Sports Monks

Reports: Jack Wilshere rejected lucrative contract and Champions League football to play for West Ham

Jack Wilshere officially joined West Ham United on a free transfer this summer, after having become an integral part of Arsene Wenger’s side last season. However, a recent report states that Wilshere rejected a lavish offer from Turkish giants Fenerbahce. According to the report, Wilshere was offered a signing-on fee of 8 million pounds along with a possible prospect of playing in the Champions League.

Fenerbahce have to compete in the qualifying rounds against Benfica, and this Wilshere’s signing could have boosted their chances of prospering in the European competition. Reportedly, the midfielder rejected these advances in order to sign for a club that he used to support as a young boy.

Despite being tormented with injuries and fitness concerns, Wilshere appeared 38 times for Arsene Wenger’s side last season, and had eventually become an integral member of the playing XI. However, he and the club could not negotiate to sign a contract extension, and Wilshere ended up moving to the Hammers in search of more playing time.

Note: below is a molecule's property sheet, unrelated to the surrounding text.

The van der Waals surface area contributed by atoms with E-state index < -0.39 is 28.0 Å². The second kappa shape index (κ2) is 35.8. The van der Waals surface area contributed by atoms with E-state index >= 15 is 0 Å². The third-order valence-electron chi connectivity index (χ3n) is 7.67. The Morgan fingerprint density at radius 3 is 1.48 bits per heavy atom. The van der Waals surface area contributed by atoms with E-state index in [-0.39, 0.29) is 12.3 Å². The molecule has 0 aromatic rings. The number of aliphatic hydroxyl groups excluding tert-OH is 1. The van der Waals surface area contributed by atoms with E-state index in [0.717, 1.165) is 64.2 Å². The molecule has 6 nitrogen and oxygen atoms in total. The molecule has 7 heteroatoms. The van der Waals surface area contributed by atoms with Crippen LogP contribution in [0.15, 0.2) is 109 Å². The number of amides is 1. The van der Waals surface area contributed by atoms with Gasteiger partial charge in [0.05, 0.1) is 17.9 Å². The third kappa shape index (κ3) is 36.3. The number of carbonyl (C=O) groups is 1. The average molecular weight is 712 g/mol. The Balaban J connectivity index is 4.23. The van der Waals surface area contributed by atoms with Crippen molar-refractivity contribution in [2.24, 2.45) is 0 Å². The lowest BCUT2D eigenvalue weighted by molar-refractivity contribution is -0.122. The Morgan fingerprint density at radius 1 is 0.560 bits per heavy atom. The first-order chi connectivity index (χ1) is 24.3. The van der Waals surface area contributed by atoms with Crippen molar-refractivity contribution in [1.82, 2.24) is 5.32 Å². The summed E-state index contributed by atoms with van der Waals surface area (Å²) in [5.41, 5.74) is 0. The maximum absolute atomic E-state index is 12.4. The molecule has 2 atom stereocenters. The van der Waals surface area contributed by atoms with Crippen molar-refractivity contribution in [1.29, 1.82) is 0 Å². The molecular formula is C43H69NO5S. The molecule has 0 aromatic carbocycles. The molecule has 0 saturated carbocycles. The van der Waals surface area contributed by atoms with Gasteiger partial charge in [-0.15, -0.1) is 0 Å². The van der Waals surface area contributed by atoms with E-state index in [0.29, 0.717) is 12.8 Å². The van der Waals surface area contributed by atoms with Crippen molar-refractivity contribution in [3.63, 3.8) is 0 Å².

As reported by the Daily Star, Fenerbahce seemed to lure Wilshere, but the midfielder decided to continue his stay in the EPL itself. Wilshere knows the league well enough, and playing in England would help him remain in national limelight too.

This could lead to a possible national call-up for the 26-years-old in the near future too, provided he brings stability and consistency in his game.

West Ham even appointed Manuel Pellegrini as their manager, and this is a clear indication towards the club’s ambition.

Moreover, Wilshere’s move to the Hammers means that he would still play in London. Hence, he would not have to endure the difficult adaptations that a player has to after taking a transfer away from his previous club.

 It remains to be seen whether Wilshere’s decision to reject a lucrative offer to continue playing in England would reap rich rewards from the coming season onwards.

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